Solar power has evolved as the fastest growing energy generation technology worldwide as it is one of the most sustainable energy sources which is abundantly available and can be easily installed on rooftop and ground.
India is chasing an ambitious target of 100 GW solar power by 2022, out of which 40 GW is to be installed on rooftops. With rooftop installed base totalling to just 6 GW presently, it is critical to maintain consistent supportive policy to achieve this ambitious target.
One of the key enablers for growth of rooftop solar has been the “Net Metering” policy. However, the Ministry of Power has recently introduced regulations to implement ‘Gross Metering’ instead of ‘Net Metering’ which has raised serious concerns for rooftop solar power plant owners.
For most of industrial and residential customers, the Rooftop solar power plant generates power during sunshine hours and is consumed by electrical loads which directly offsets the net intake from Grid, leading to significant saving in electricity bills. However, in some cases when there is no consumption of power generated by the Solar PV System or when the plant is not consuming any power during holidays, the excess power can be fed back to the grid on a metered connection called Net Metering. This ensures that the excess power transmitted to the grid can be adjusted from the net billing units in subsequent electricity bills.
Net metering uses a single, bi-directional meter that measures the current flowing in two directions. Most states in India use the net metering framework to promote rooftop Solar PV power plant that has enabled a wide adoption of this solar technology.
This was certainly an advantage to the industrial customer who pays high tariff but on the other side was a loss to the state DISCOMS (Distribution companies) who have to part with a share of their revenue coming from energy intensive customer.
Considering the above challenges, the Government has introduced Gross Metering. The new rules prescribe net metering for rooftop solar projects up to 10 kW and gross metering for projects with loads above 10 kW. Under Gross metering, a consumer is compensated at a fixed feed-in-tariff for the total number of units of solar energy generated and exported to the grid measured by a separate unidirectional ‘gross meter’ and must pay the DISCOM at retail supply tariff for the electricity consumed from the grid. The feed-in-tariff is decided by the respective state nodal agencies for the electricity injected into the grid.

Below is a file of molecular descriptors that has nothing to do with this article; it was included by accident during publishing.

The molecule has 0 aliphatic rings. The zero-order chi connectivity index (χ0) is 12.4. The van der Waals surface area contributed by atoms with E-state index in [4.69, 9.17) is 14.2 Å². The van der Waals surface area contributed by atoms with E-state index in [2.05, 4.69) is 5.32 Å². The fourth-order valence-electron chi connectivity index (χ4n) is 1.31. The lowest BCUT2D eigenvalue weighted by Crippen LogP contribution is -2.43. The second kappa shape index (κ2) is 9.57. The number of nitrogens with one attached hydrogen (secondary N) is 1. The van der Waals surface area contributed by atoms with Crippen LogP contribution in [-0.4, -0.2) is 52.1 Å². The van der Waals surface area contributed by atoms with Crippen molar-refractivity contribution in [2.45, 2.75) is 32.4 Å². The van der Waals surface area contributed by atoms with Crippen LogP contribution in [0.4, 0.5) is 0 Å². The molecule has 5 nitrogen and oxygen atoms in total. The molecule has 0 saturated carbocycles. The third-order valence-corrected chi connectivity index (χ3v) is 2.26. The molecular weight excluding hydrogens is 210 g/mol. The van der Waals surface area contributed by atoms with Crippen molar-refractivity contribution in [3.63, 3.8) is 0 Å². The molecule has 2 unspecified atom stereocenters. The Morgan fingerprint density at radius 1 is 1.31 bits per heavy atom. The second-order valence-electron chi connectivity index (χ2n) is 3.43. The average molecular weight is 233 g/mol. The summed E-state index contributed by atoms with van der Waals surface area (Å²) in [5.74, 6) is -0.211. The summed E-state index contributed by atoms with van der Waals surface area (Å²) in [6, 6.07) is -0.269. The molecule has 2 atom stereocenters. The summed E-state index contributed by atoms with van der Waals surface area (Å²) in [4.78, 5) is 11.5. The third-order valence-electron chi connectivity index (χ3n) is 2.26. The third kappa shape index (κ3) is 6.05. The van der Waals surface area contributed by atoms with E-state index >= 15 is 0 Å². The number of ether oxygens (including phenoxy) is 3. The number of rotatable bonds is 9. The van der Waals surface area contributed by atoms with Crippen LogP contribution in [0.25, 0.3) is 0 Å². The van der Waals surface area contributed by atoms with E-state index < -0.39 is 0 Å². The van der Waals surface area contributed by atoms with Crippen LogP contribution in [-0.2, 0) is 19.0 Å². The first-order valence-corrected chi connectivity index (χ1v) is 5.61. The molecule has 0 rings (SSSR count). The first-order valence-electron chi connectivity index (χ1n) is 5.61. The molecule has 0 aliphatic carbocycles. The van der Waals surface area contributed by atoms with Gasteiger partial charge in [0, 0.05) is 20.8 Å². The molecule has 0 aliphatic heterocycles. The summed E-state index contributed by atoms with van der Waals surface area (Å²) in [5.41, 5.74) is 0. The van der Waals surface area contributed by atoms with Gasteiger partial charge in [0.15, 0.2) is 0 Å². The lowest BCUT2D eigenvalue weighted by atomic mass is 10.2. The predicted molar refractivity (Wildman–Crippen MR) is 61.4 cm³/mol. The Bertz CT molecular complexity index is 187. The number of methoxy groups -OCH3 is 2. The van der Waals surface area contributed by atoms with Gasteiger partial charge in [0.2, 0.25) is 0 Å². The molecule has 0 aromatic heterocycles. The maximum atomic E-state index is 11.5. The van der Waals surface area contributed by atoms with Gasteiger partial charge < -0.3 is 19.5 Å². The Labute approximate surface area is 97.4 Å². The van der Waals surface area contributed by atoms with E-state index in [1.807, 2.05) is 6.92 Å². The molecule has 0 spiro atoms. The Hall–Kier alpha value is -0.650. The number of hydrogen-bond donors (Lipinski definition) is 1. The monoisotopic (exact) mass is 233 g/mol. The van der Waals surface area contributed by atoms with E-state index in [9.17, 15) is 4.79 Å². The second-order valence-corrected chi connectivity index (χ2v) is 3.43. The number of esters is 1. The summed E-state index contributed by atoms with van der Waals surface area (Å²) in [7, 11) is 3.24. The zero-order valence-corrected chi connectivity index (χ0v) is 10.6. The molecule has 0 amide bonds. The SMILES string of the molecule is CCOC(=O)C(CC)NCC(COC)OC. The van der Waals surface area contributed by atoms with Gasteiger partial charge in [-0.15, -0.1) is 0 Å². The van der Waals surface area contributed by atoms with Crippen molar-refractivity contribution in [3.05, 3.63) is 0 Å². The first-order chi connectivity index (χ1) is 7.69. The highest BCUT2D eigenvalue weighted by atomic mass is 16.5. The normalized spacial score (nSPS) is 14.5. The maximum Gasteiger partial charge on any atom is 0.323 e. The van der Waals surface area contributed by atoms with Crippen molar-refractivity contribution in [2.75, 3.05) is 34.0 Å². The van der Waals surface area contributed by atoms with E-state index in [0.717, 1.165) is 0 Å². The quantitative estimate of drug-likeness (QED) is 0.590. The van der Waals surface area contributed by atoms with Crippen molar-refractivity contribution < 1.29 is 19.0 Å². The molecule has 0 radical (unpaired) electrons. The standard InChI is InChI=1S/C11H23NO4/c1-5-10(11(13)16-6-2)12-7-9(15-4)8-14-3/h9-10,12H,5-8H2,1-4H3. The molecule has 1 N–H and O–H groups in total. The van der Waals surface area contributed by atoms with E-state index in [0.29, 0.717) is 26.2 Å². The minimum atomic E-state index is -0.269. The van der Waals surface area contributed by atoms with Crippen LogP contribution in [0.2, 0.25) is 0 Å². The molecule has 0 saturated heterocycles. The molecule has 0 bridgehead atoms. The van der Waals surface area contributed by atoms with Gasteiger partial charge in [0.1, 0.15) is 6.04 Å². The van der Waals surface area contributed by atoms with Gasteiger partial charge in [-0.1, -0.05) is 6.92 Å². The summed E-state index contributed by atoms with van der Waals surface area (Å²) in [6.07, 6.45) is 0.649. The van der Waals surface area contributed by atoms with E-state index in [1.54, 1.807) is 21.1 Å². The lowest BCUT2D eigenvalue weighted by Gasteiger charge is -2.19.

The typical feed-in-tariff is expected to be in the range of INR 2.5-3.5/KWh whereas the market prices for PPA (power purchase agreement) signed by customer with renewable energy companies is in the INR 3.5-4.0/KWh range. The significantly lower realisation per unit will drive down the return on investment and deter investors and organizations from setting up further rooftop solar capacity. Commercial and industrial customers have been the key drivers of rooftop solar power growth. In the absence of a net metering policy, they would not find it lucrative to set up such projects.
One proposed solution is net feed-in arrangement where the units generated by the customer for self-consumption are deducted from the total units used from grid and the surplus power exported to grid is credited at the feed-in-tariff determined by the regulators. This helps the customers in lowering their energy cost whereas DISCOMs are not forced to purchase surplus power at a higher rate from rooftop power plants.
There is a need to achieve balance between the twin objectives of increasing share of renewable energy and improving the health of DISCOMs. The industry and the regulators need to come on a common ground and adopt a mutually agreeable solution. To meet our climate objectives, a shift to future dominated by renewable energy is unavoidable. However, it is equally important to manage this transition well so that solar energy companies and all other stakeholders of the energy sector emerge profitable and sustainable.